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On The Edge: Nursing in the Age of Complexity. The AIC Fractal Linking Purpose, Power and Process. Control. Influence. Appreciation. William Smith wesmith@odii.com Daniel Pesut dpesut@iupui.edu Cynthia Hornberger cynthia.hornberger@washburn.edu.

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on the edge nursing in the age of complexity
On The Edge: Nursing in the Age of Complexity

The AIC Fractal Linking Purpose, Power and Process

Control

Influence

Appreciation

William Smith

wesmith@odii.com

Daniel Pesut

dpesut@iupui.edu

Cynthia Hornberger

cynthia.hornberger@washburn.edu

on the edge nursing in the age of complexity1
On The Edge: Nursing in the Age of Complexity

The AIC Fractal Linking Purpose, Power and Process

  • Fractals are patterns within patterns.
  • They are nature’s super-efficient way of organizing.
  • They can produce extremely highly functioning organization by iterating very simple patterns through multiple levels to produce very complex forms.
  • The complexity is produced from very little information and a parsimonious use of energy.
  • The results are often astoundingly beautiful.
  • AIC is a fractal that builds a highly effective organizing process from a pattern built on three power relationships:
    • Appreciation—openness, lightness, spirit, yin
    • Influence—relatedness, energy, heart, yin/yang
    • Control—closure, strength, body, yang
  • This pattern can be used at any scale from a 15 min. problem-solving session through design addressing the most complex issues of our time.
  • How many such patterns of three within three can you see in this slide?
  • (See last slide for answer.)

Control

Influence

Appreciation

William Smith

wesmith@odii.com

Daniel Pesut

dpesut@iupui.edu

Cynthia Hornberger

cynthia.hornberger@washburn.edu

on the edge nursing in the age of complexity2
On The Edge: Nursing in the Age of Complexity:

The AIC Fractal Linking Purpose, Power and Process

Control

Influence

Appreciation

William Smith

wesmith@odii.com

Daniel Pesut

dpesut@iupui.edu

Cynthia Hornberger

cynthia.hornberger@washburn.edu

slide4

Purpose of Presentation

  • This Power Point is designed to give those who did not attend the previous conferences a brief background in the AIC concept and its introduction to Nursing so far.
  • We bring you up to speed by taking the main points of Liana’s September presentation and using the AIC Fractal pattern to show how they can be organized both as a leadership model and a framework for action.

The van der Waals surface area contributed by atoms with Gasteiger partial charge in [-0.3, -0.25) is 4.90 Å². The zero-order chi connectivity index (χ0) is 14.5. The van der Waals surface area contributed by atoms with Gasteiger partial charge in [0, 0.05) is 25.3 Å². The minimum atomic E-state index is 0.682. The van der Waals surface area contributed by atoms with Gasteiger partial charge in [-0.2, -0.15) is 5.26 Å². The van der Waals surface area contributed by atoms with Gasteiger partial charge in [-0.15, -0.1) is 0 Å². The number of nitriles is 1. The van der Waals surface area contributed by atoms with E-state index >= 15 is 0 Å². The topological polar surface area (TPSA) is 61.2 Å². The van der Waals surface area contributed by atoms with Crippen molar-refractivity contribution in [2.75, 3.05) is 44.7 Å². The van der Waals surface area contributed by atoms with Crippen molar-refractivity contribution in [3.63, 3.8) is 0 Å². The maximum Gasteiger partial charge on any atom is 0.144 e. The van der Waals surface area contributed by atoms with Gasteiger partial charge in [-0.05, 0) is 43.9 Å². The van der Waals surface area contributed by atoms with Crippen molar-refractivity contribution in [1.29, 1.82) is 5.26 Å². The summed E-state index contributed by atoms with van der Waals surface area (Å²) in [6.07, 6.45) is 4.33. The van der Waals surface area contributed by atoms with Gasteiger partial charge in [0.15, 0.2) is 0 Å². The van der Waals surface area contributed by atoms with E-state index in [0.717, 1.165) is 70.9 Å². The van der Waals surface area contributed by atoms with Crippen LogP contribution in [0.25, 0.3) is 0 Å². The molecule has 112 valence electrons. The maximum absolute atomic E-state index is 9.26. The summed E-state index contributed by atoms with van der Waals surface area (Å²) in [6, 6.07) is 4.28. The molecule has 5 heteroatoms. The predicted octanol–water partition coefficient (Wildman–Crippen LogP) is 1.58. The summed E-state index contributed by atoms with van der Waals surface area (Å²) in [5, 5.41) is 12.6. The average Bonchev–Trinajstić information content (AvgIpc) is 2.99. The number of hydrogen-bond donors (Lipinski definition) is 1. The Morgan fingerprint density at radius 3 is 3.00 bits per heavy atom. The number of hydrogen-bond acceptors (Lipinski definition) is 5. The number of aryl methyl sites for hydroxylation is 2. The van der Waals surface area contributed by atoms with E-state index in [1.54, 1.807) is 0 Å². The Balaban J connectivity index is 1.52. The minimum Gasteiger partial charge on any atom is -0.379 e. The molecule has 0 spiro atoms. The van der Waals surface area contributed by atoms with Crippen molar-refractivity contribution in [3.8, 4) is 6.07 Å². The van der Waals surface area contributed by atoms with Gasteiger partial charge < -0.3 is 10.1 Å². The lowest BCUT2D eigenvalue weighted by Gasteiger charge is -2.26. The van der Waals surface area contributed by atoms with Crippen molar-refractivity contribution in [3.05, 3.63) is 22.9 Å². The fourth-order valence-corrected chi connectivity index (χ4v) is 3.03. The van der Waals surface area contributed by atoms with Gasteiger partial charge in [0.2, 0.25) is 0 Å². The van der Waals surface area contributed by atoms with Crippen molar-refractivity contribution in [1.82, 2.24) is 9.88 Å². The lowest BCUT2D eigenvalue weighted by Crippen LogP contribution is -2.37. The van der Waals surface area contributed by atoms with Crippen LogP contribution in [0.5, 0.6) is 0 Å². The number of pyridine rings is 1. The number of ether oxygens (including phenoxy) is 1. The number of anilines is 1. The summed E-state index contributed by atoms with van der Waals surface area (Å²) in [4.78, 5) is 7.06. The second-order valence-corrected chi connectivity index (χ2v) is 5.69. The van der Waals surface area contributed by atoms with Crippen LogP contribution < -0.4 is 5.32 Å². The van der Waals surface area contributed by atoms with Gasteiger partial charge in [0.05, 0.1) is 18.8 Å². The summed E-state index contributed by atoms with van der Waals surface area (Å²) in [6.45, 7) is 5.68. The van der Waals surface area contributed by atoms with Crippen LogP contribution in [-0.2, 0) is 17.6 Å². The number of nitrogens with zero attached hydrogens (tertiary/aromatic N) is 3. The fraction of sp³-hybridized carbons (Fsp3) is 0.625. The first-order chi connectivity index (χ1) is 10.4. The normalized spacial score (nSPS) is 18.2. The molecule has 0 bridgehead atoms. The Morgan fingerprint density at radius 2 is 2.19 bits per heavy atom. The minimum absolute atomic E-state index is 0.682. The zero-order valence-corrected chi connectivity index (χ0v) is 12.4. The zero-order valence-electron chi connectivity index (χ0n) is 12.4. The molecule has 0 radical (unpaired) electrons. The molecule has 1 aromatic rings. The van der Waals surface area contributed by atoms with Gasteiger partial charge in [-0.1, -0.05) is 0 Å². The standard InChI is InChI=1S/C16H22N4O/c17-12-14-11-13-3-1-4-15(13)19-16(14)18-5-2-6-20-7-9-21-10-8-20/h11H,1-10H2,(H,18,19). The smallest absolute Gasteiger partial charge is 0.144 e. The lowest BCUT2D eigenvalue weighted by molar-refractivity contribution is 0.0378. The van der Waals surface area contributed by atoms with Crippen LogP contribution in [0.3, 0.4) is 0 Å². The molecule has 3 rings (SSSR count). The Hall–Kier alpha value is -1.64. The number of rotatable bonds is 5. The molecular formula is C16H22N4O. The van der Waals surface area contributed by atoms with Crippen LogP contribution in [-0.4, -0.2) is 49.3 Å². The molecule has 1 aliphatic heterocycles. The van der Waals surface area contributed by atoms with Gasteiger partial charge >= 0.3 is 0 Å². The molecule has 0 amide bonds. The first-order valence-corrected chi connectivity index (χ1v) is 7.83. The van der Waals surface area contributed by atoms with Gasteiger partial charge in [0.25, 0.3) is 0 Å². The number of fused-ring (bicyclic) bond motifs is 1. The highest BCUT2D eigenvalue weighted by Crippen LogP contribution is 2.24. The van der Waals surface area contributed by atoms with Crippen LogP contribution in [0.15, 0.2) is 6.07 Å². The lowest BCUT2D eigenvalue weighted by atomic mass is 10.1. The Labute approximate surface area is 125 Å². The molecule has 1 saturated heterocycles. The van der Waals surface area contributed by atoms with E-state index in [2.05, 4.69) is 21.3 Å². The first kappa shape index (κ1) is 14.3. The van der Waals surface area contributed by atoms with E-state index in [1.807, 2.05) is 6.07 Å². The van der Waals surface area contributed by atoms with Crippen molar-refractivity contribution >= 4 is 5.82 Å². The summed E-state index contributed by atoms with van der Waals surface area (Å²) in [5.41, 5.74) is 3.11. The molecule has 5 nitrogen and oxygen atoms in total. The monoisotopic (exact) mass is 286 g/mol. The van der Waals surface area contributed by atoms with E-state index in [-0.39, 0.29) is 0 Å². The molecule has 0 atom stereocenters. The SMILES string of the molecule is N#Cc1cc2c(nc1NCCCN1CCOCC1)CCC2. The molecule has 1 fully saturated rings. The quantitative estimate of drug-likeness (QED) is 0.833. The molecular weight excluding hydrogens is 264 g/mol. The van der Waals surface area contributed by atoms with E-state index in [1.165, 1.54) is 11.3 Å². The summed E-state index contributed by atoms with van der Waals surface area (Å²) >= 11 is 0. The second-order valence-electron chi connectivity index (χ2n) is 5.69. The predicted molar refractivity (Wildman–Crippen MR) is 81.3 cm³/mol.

• We then show the results of an AIC Mapping Process applied to the discussions carried out in the 2010 Transforming Nursing Conference. The results give an Appreciation of the Nursing Culture and show its preparedness to implement the kind of ideas presented by Liana.

Control

Influence

Appreciation

slide5

What is the AIC Fractal

  • Every purpose no matter how big or small creates three power fields:
  • a Control field that consists of everything you control relative to achievement of that purpose
  • 2. an Influence field that consists of everything outside of your area of control that you can influence relative to achievement of that purpose

Conscious Purpose

  • 3. an Appreciative field that consists of everything that affects your purpose but which you cannot influence or control

Control

Influence

Appreciation

Unconscious Purpose

slide6

On the Edge ConferenceMaine in 2009

  • This relatively simple use of the AIC Fractal occurred impromptu at the end of the conference. Faculty, students and administrators attending an optional session on AIC decided to put it to immediate use.
  • Their purpose was to obtain a successful launch of their program by involving all faculty, staff and students present in the process.

Conscious Purpose

  • In just over an hour they were able to:
    • gain everyone's perception of the ideals and realities they brought to the program
    • have a discussion of priorities and what factors would support and oppose them
    • draw some key lines of action about how they would address them
    • create a degree of excitement and a greater sense of purpose

Control

Influence

Appreciation

Note: This simple use of AIC to bring people together around purpose and action is one of the most common uses of the AIC Fractal.

Unconscious Purpose

slide7

On the Edge ConferenceSpokane in 2010

  • The results of this experience were so positive that AIC was chosen to address the most relevant and complex issue the organizers could think of at the 2010 conference. They chose the issue of Transforming Nursing Education.
  • Such complex issues require the next more powerful level of AIC in which we engage not only the organizer’s power to accomplish their purpose but each of the stakeholder’s purpose and their power to support and oppose each other. We now have multiple organizations with no one in control.

Conscious Purpose